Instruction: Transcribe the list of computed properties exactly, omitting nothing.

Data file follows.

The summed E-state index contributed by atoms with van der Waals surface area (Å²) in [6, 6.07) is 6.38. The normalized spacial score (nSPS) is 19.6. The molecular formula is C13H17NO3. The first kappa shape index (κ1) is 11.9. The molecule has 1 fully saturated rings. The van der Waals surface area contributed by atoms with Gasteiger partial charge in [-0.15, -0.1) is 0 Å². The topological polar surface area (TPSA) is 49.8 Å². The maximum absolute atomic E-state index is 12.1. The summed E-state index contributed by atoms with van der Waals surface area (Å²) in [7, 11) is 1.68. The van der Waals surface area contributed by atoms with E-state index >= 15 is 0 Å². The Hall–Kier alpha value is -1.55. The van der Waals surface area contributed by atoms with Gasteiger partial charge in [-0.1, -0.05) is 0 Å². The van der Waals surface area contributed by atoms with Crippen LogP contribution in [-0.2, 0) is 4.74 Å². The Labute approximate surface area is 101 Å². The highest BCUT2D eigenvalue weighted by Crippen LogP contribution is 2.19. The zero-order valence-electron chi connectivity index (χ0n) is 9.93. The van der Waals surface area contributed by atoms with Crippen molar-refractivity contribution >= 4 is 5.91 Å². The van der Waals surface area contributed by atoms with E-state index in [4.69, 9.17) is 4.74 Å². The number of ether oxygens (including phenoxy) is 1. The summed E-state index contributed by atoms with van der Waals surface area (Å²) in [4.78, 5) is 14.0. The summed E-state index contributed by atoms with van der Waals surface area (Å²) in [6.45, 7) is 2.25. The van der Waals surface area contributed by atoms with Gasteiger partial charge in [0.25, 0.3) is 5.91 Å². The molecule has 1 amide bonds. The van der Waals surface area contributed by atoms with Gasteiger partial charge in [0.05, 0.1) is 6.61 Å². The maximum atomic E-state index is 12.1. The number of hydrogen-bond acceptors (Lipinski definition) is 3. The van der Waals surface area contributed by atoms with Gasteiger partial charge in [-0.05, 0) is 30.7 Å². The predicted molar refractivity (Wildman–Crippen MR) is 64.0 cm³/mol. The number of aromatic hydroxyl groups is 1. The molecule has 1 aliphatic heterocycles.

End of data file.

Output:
The summed E-state index contributed by atoms with van der Waals surface area (Å²) in [6, 6.07) is 6.38. The normalized spacial score (nSPS) is 19.6. The molecular formula is C13H17NO3. The first kappa shape index (κ1) is 11.9. The molecule has 1 fully saturated rings. The van der Waals surface area contributed by atoms with Gasteiger partial charge in [-0.15, -0.1) is 0 Å². The topological polar surface area (TPSA) is 49.8 Å². The maximum absolute atomic E-state index is 12.1. The summed E-state index contributed by atoms with van der Waals surface area (Å²) in [7, 11) is 1.68. The van der Waals surface area contributed by atoms with E-state index >= 15 is 0 Å². The Hall–Kier alpha value is -1.55. The van der Waals surface area contributed by atoms with Gasteiger partial charge in [-0.1, -0.05) is 0 Å². The van der Waals surface area contributed by atoms with Crippen LogP contribution in [-0.2, 0) is 4.74 Å². The Labute approximate surface area is 101 Å². The highest BCUT2D eigenvalue weighted by Crippen LogP contribution is 2.19. The zero-order valence-electron chi connectivity index (χ0n) is 9.93. The van der Waals surface area contributed by atoms with Crippen molar-refractivity contribution >= 4 is 5.91 Å². The van der Waals surface area contributed by atoms with E-state index in [4.69, 9.17) is 4.74 Å². The number of ether oxygens (including phenoxy) is 1. The summed E-state index contributed by atoms with van der Waals surface area (Å²) in [4.78, 5) is 14.0. The summed E-state index contributed by atoms with van der Waals surface area (Å²) in [6.45, 7) is 2.25. The van der Waals surface area contributed by atoms with Gasteiger partial charge in [0.25, 0.3) is 5.91 Å². The molecule has 1 amide bonds. The van der Waals surface area contributed by atoms with Gasteiger partial charge in [0.05, 0.1) is 6.61 Å². The maximum atomic E-state index is 12.1. The number of hydrogen-bond acceptors (Lipinski definition) is 3. The van der Waals surface area contributed by atoms with Gasteiger partial charge in [-0.05, 0) is 30.7 Å². The predicted molar refractivity (Wildman–Crippen MR) is 64.0 cm³/mol. The number of aromatic hydroxyl groups is 1. The molecule has 1 aliphatic heterocycles.